Case Studies - Dalby Forest, North York Moors

Dalby Forest is owned and managed by the Forestry Commission

It is an excellent example of how leisure activities can be safely accommodated within a working forest.

The forest contains over 8,000 acres of woodland that is open for exploration by the public. Facilities include play areas for children, barbecue sites, waymarked trails, cafés, cycle hire, craft workshops and a new visitor centre, opened in 2007.

This case study illustrates two of the fundamental guiding principles of the Visitor Safety in the Countryside Group.

  • take account of conservation, heritage, recreation, cultural and landscape objectives
  • do not take away people’s sense of freedom and adventure

Because of its size and the variety of activities taking place, it is helpful to consider different parts of the forest against the VSCG risk control matrix.

Dalby Forest Visitor Centre

The visitor centre, being easily accessible by car and with its facilities for children, sits firmly at the “urban terrain” end of the spectrum. There is a high level of management intervention to ensure visitors are safe.


Cycling provision illustrates the opposite end of the risk control matrix. The black routes require users to take responsibility for their own safety with a very high level of technical ability and fitness expected. Routes are graded and clearly signed so that cyclists do not inadvertently take on terrain that is beyond their capabilities.

A green route is included that does not require special skills or fitness, designed for beginners and families.

There are 73 kilometres of graded and sign-posted routes and a specially designed skills area, Dixon’s Hollow, making Dalby Forest one of the best purpose-built facilities for cycling in the country.

The skills area has been created in 3 acres of old quarry. This helps to screen it from view and restrict access. It is, however, close to a car park and forest road, which allows easy ambulance access. It is also possible to land a helicopter nearby. Forestry Commission staff carry out a daily visual inspection and make a written weekly report on site safety.

Care is taken to ensure that here are no nasty surprises. Signs at Dixon’s Hollow clearly warn riders of the risks, and indicate the level of skill expected. The design of the skills area incorporates carefully positioned rocks that require appropriate levels of skill to access the track. Heights are kept under 1 metre to minimise the severity of injuries from falls.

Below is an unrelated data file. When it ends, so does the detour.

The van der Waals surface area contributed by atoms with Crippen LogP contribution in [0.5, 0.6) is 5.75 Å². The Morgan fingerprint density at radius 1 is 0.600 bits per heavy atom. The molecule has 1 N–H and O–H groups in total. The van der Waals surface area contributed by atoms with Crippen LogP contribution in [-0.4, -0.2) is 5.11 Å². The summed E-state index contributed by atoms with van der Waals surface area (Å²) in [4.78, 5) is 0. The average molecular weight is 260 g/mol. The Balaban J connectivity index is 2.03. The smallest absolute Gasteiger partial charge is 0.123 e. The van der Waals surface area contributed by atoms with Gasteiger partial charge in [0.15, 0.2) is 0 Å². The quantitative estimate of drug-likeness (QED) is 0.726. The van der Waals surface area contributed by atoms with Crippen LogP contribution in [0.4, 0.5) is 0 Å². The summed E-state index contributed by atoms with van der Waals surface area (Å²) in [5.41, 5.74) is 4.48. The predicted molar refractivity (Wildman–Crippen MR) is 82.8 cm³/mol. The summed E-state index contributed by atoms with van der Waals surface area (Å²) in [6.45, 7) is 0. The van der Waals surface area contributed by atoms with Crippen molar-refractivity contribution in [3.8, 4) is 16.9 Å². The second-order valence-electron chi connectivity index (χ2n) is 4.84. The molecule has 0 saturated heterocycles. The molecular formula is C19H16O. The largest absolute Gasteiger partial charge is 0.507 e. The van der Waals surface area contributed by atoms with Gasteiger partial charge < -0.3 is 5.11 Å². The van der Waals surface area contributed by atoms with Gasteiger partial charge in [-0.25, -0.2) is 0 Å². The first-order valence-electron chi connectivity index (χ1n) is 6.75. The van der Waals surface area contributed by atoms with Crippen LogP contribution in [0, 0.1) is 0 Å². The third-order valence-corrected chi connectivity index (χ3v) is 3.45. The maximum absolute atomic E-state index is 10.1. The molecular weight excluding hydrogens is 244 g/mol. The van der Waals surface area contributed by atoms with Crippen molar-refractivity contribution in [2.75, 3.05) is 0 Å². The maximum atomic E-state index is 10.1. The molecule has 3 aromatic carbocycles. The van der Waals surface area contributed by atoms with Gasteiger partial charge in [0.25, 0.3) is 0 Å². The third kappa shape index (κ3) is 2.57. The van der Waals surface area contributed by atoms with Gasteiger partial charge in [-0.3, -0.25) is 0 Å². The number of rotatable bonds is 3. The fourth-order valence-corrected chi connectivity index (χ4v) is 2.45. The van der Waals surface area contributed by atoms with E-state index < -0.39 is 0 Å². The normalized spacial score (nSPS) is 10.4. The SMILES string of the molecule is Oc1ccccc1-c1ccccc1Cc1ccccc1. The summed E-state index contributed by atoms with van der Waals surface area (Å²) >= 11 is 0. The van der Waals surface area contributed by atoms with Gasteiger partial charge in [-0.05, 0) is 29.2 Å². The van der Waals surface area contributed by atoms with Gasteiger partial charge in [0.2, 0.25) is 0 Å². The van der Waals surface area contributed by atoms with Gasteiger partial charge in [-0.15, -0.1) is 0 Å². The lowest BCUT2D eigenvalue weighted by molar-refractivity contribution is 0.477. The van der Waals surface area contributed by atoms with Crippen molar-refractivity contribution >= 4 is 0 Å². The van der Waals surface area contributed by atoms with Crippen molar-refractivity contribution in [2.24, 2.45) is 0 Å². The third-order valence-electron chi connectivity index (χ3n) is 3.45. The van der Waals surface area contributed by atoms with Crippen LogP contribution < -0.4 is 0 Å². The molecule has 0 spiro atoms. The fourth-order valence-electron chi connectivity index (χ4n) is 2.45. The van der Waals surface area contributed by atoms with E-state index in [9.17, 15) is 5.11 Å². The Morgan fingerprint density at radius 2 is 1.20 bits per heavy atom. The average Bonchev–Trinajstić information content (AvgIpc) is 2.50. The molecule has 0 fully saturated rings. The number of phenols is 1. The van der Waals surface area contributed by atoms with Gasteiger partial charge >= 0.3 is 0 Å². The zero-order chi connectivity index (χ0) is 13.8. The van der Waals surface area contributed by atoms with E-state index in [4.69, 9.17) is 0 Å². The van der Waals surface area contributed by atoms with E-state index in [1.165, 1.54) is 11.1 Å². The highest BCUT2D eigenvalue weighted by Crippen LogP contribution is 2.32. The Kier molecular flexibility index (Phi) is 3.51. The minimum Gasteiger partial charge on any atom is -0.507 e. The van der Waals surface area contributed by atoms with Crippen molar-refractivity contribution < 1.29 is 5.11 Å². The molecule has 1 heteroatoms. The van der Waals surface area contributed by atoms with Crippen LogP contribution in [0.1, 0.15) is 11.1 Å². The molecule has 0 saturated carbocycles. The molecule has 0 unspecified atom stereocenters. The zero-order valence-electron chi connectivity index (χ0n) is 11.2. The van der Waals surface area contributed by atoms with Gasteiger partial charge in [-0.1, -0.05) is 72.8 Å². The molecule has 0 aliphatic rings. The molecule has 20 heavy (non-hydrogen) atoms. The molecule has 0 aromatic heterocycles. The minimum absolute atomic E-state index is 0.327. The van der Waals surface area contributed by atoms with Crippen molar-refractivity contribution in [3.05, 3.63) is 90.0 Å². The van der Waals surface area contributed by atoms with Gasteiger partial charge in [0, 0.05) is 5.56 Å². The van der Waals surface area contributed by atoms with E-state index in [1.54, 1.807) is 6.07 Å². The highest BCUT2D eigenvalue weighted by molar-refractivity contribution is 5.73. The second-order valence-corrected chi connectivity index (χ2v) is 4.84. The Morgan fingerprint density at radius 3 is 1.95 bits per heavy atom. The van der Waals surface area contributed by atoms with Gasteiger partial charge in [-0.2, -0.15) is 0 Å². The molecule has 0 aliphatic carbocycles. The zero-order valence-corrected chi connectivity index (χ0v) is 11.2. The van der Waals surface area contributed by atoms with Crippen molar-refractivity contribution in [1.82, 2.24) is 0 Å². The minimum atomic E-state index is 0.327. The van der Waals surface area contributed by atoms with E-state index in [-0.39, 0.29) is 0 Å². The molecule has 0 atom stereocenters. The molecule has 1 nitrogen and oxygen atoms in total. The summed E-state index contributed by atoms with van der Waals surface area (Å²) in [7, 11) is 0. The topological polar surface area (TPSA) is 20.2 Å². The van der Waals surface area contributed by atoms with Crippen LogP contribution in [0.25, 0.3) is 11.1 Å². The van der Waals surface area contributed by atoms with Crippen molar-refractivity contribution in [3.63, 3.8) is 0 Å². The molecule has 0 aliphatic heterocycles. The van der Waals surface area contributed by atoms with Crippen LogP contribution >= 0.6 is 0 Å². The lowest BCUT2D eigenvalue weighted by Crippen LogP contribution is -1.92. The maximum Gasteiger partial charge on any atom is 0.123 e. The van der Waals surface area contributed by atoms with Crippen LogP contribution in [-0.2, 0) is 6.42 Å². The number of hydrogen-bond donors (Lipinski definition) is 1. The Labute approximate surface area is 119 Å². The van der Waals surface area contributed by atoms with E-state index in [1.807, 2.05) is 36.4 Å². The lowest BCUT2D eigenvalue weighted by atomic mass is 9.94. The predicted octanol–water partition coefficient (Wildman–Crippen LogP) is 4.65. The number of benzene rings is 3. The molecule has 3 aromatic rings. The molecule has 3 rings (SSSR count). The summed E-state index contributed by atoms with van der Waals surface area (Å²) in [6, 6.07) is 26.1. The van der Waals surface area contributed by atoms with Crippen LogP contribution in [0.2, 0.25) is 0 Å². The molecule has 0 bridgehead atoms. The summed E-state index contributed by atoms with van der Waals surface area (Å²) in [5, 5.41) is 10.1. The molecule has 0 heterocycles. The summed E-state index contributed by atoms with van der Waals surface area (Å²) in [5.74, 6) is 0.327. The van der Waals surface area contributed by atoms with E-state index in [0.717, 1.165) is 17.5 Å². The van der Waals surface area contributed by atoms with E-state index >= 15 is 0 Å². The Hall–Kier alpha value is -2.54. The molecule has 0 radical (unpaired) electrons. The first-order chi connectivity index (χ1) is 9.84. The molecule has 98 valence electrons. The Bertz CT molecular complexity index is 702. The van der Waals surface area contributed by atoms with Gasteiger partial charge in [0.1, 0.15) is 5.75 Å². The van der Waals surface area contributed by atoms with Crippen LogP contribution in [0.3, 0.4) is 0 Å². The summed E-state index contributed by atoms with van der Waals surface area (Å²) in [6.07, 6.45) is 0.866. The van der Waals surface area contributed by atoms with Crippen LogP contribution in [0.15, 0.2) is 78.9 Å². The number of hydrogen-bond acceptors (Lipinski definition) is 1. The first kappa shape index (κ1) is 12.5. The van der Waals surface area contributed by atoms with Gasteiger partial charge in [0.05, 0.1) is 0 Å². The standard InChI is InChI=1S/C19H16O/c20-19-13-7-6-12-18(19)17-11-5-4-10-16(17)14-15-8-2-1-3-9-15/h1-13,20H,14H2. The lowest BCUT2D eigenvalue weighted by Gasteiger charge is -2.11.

This was all designed by the Forestry Commission in partnership with Pace Cycles and the SingletrAction user group.

SingletrAction is affiliated to the International Mountain Biking Association and work using their standards. These aim to ensure sustainable, natural trails that cause minimum disturbance to the landscape and give maximum fun on the bike.

The Forestry Commission brought forward plans for forestry work along the lines of the trails. In effect, the next 10 years of anticipated work on the trees was carried out prior to the construction of the cycle routes. This should ensure that future use will not be disrupted.

Go Ape

The forest caters for adventurous visitors with ‘Go Ape,’ a high wire adventure course of rope bridges, tarzan swings, and zip slides, 40 feet up in the trees.

Go Ape operate a dozen sites and have worked on Forestry Commission land since 2002. Their vision is to provide an eco-educational experience where participants absorb valuable risk assessment and risk management skills, whilst having a naturally thrilling time on an environmentally responsible and sustainable activity.

The adventure course is designed in association with conservationists and arboriculturists to ensure that the structures are safe. These specialists use their knowledge and experience, together with techniques such as ultrasound to monitor the internal health of the trees, to ensure that the natural environment is protected. The structures are designed to allow trees to grow unrestricted. Build materials are selected to blend into the natural scenery.

An element of risk is designed into the activity. This follows the Go Ape philosophy that exposure to risk in reasonably controlled circumstances is necessary for people to learn how to safely assess and deal with risks that present themselves in life.

Everyone receives a safety briefing from a trained instructor at the start and must wear a safety harness. But after that participants are unaccompanied and take responsibility for attaching themselves to the safety system.

The detailed Go Ape risk assessment can be downloaded using the link at the bottom of the page.

This case study was written by Ken Dodd and was published in November 2007

This website entry was last updated on 28 August, 2018

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